I have an older Gowland 8x10" Pocket View. The front standard has tilt, shift, swing, and rise/fall. The rear standard has tilt and swing. 24" tapered bellows. I like it, because it offers the flexibility of a monorail with the advantage of extremely light weight, so it can easily be taken into the field. Setup is fairly quick once you get the hang of it, but not as quick as a folding camera that you can just unfold and focus. You also need to loosen four screws and turn the whole bellows and frames assembly to go from vertical to horizontal, but this is not the case on every model, and the 4x5's are light enough to turn sideways just like a small format camera. Gowland's prices are very reasonable, and he's a very personable guy, who is likely to handle your order himself.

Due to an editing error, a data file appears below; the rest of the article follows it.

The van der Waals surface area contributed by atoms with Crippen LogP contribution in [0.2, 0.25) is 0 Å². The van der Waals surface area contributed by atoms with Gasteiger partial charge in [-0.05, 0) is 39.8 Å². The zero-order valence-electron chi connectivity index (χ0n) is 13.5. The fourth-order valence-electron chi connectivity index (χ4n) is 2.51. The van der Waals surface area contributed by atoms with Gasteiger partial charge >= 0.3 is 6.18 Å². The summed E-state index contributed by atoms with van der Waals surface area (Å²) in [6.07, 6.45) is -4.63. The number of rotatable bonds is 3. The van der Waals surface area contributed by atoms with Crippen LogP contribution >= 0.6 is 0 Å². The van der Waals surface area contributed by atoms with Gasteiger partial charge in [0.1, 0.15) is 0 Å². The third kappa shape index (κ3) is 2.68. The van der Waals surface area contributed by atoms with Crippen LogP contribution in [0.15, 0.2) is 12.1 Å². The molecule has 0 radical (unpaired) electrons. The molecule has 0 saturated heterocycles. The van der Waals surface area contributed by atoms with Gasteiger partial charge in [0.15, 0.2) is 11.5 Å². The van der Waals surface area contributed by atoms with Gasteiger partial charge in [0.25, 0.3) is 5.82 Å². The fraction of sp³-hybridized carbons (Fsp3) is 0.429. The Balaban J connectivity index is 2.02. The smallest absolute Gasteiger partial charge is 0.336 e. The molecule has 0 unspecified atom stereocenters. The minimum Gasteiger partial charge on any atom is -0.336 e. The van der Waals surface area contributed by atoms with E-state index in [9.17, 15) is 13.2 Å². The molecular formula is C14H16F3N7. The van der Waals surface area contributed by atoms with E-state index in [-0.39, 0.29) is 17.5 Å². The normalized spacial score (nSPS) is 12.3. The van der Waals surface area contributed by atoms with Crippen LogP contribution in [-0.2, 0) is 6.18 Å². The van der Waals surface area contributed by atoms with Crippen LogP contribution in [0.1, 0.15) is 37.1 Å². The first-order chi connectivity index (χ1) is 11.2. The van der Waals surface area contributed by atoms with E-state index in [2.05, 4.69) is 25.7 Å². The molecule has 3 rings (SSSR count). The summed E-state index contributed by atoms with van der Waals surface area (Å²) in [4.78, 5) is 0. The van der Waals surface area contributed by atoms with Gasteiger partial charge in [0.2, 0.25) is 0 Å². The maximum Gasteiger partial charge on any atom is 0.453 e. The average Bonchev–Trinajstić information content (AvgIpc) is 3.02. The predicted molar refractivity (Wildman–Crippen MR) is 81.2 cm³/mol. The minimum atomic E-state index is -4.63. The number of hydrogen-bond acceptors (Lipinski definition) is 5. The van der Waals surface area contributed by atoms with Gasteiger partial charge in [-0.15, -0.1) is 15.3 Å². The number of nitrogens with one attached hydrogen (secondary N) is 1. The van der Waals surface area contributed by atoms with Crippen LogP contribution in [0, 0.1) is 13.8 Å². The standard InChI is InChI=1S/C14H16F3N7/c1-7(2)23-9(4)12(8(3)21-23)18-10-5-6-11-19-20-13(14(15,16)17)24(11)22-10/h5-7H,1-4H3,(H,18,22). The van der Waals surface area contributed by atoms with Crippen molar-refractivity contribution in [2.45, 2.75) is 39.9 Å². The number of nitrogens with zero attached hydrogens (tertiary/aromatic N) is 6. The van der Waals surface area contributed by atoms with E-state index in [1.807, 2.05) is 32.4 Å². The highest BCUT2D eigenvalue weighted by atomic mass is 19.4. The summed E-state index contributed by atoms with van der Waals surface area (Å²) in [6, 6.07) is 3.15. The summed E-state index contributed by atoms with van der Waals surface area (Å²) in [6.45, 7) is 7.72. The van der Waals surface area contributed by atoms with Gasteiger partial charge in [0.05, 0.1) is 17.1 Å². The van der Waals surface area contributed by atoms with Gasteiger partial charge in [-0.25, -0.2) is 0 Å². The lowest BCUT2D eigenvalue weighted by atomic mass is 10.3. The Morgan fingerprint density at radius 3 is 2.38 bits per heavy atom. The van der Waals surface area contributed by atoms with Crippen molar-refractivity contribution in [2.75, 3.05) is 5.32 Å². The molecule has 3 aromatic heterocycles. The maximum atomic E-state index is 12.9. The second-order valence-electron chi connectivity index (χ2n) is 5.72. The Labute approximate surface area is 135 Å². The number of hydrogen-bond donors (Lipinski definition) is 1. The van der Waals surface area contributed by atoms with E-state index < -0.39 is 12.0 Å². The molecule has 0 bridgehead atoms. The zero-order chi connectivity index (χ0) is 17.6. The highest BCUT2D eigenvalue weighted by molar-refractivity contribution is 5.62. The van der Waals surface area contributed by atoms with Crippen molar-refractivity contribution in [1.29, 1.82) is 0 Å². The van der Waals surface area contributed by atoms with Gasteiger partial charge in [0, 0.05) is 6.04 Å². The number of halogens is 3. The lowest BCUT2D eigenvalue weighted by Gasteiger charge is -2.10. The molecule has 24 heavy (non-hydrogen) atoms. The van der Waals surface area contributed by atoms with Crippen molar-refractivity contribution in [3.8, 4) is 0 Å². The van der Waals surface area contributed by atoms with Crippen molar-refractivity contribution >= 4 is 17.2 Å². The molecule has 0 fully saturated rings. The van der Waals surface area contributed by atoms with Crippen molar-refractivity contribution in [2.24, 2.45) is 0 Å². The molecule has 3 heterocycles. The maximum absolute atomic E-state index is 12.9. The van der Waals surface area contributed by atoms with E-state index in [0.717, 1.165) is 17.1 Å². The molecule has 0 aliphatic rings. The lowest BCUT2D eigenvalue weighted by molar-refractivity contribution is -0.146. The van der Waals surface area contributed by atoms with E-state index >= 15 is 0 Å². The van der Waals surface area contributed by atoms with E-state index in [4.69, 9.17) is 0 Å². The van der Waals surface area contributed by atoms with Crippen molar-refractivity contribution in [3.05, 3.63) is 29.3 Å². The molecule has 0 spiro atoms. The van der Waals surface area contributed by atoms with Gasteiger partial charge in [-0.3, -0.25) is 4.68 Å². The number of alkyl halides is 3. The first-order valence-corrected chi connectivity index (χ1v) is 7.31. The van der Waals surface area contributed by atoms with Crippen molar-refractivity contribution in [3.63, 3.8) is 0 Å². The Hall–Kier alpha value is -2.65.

It's not for everyone though. For that light weight, you give up independent geared movements, some interchangeability of parts, neutral detents, and it doesn't have the stability obviously of a Sinar or other much heavier camera. I found I was able to increase the stability substantially though, by adding some oversized large flat washers to all the knobs. Bear in mind that he's always tinkering with the design, so the latest versions are likely better than mine. I think the newer ones have interchangeable bellows and a sturdier all-moves rear standard and a more substantial tripod block. I gather that he will also upgrade older models at relatively low cost.

It works fine for me, but if you wanted more of a precision design in a lightweight monorail (at much greater cost), look at the Arca-Swiss F-line cameras.